At India Ink, our mission is to communicate Indian history in a way that’s simple and accessible.
Why is this important?
Because history is relevant. The violence and the wonders of the current moment have their sources in the distant past. And if we don’t understand that past, we can’t understand the present. Once we understand how we got to the present juncture, it becomes possible to think about where we’re headed. To borrow a phrase from Yuval Harari, India Ink isn’t focused on the past, it’s focused on change.
Because history is complicated. Historians are constantly rediscovering and rethinking the past as new facts and ideas come to light. Following these debates can be hard. And pop culture – movies, TV, memes – tends to care more about being entertaining than being accurate. And we now have to wrestle with fake news and conspiracies as well. But just because the truth is complicated doesn’t mean it doesn’t exist.
Because history is inaccessible. Textbooks are often over-simplified or just plain wrong. Academia, despite its many discriminatory practices and structures, remains our best source of credible knowledge. But these credible sources of history are often locked behind expensive paywalls and technical language, only available to the most dedicated – and privileged – readers.
What are we going to do?
We want to simplify academic history and explain why readers should care. Academic writing can be dense and abstract. We want our summaries to be conversational and connected to the debates and issues in the public sphere. But at the same time, we want to keep the spotlight on the original authors and their work. We want to make sure that our readers know whose work we’re building on and how to dig deeper if they’re interested. So we cite our sources and link to publicly-accessible versions (when they exist).
We will leverage the strengths of the Internet. We want to design our content to take advantage of the Internet and the interactivity that it enables. We’re also committed to going to our readers rather than making them come to us. Our articles will exist – in the fullest extent possible – as threads on Twitter, as posts on Instagram and Facebook, as broadcast messages on Whatsapp, as email newsletters and so on. Our website will archive all our content but you don’t ever have to visit it unless you really need to.
We will learn, grow, and adapt as we go. We are approaching this as journalists, not historians. The goals of this project are limited to communicating the work of professional historians and boosting accessibility to the social sciences. We see India Ink as an experiment. And we foresee the form of this experiment necessarily changing and evolving over time as we test our ideas and receive feedback. This means we will make mistakes. So when we err, we hope to be transparent and accountable and learn from our errors.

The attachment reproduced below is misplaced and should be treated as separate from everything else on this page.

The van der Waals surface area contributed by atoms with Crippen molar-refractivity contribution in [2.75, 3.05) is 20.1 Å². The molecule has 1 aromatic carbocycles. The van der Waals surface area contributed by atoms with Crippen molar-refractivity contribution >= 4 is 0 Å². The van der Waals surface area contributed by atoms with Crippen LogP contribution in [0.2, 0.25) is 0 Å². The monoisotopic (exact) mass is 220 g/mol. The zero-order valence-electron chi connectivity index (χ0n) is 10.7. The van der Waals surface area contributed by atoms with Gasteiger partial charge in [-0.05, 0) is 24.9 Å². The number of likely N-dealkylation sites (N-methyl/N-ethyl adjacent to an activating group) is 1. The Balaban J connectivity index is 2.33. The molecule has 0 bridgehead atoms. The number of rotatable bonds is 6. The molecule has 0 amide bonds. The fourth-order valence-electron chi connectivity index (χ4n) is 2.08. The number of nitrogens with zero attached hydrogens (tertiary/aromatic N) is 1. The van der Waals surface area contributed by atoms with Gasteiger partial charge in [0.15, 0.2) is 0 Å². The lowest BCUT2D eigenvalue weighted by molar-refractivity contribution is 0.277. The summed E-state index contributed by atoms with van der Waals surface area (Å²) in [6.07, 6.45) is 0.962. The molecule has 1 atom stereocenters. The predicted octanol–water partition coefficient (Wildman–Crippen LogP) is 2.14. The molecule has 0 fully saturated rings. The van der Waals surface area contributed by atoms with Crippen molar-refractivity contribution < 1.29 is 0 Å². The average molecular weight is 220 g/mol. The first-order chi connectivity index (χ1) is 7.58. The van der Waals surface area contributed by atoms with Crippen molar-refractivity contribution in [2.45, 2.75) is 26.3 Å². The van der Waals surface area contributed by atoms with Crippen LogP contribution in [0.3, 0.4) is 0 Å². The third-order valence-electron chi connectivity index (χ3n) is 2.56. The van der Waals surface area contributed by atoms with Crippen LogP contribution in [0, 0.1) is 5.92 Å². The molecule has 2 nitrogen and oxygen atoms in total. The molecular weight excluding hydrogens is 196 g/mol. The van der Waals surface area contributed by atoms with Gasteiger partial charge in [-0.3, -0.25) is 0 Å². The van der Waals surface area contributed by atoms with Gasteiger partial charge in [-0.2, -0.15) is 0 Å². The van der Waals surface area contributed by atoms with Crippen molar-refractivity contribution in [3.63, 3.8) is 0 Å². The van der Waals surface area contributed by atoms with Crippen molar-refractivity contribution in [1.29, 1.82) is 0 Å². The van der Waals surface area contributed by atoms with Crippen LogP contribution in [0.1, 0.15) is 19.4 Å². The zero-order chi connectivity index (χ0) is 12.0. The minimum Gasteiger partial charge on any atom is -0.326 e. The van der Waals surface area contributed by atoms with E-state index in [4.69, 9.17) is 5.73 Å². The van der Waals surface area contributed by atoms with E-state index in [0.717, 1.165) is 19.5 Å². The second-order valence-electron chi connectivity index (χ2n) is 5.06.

If you’d like a behind-the-scenes look as we build in public, see our posts here.
Who are we?
Visvak is a journalist who has worked in print and digital, as an editor and as a reporter. He studied South Asian history and politics at the School of African and Oriental Studies on a Chevening Scholarship and prior to that he worked as a features editor at BuzzFeed and The Hindu.
Thomas Manuel is a writer from Chennai, India. His work has appeared at Lapham’s Quarterly, The Nib, The Wire, The Hindu, among others. His play, Hamlet and Angad, won the 2016 Hindu Playwright Award. His first book, a narrative history of the opium trade in colonial India, is to be published by Harper Collins in 2021.
Shireen Azam is a DPhil researcher at the University of Oxford, where she works on the invisibilisation of caste among Indian Muslims. She was previously at the Economic & Political Weekly, where she founded the digital initiative EPW Engage, a project which explored new grounds in making Indian academic research accessible and exciting for scholars and non-scholars alike.
Who’s paying us to do all this?
Our initial operations (February-May 2021) were funded by a social impact grant for education and historical research from the Community Health Research Trust run by Dr. Aniruddha Malpani.
Our content is licensed under Creative Commons BY 4.0. This means that if you run a website of your own, whether personal or commercial, you can freely and legally republish our work as long as you credit us in the correct manner. Click here for more details on what you can and can’t do whilst republishing our content.